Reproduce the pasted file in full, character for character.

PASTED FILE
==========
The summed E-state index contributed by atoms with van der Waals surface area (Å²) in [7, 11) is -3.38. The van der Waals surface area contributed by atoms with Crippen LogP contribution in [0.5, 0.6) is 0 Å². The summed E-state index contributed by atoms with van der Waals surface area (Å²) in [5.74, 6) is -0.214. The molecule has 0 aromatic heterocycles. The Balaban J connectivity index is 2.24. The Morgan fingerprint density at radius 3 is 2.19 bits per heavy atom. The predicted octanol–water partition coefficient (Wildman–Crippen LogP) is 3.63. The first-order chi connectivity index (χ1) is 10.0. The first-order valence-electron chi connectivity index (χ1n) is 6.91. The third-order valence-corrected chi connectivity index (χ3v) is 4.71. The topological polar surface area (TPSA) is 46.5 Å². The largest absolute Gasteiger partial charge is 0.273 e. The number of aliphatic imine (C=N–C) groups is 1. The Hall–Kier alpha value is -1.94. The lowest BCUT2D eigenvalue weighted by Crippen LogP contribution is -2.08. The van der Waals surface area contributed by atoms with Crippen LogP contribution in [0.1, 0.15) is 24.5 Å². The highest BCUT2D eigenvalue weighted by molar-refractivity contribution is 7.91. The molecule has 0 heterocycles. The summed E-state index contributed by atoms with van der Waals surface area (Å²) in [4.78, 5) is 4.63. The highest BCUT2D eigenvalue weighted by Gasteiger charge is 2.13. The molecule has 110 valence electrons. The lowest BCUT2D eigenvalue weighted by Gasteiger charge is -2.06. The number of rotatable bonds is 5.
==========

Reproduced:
The summed E-state index contributed by atoms with van der Waals surface area (Å²) in [7, 11) is -3.38. The van der Waals surface area contributed by atoms with Crippen LogP contribution in [0.5, 0.6) is 0 Å². The summed E-state index contributed by atoms with van der Waals surface area (Å²) in [5.74, 6) is -0.214. The molecule has 0 aromatic heterocycles. The Balaban J connectivity index is 2.24. The Morgan fingerprint density at radius 3 is 2.19 bits per heavy atom. The predicted octanol–water partition coefficient (Wildman–Crippen LogP) is 3.63. The first-order chi connectivity index (χ1) is 10.0. The first-order valence-electron chi connectivity index (χ1n) is 6.91. The third-order valence-corrected chi connectivity index (χ3v) is 4.71. The topological polar surface area (TPSA) is 46.5 Å². The largest absolute Gasteiger partial charge is 0.273 e. The number of aliphatic imine (C=N–C) groups is 1. The Hall–Kier alpha value is -1.94. The lowest BCUT2D eigenvalue weighted by Crippen LogP contribution is -2.08. The van der Waals surface area contributed by atoms with Crippen LogP contribution in [0.1, 0.15) is 24.5 Å². The highest BCUT2D eigenvalue weighted by molar-refractivity contribution is 7.91. The molecule has 0 heterocycles. The summed E-state index contributed by atoms with van der Waals surface area (Å²) in [4.78, 5) is 4.63. The highest BCUT2D eigenvalue weighted by Gasteiger charge is 2.13. The molecule has 110 valence electrons. The lowest BCUT2D eigenvalue weighted by Gasteiger charge is -2.06. The number of rotatable bonds is 5.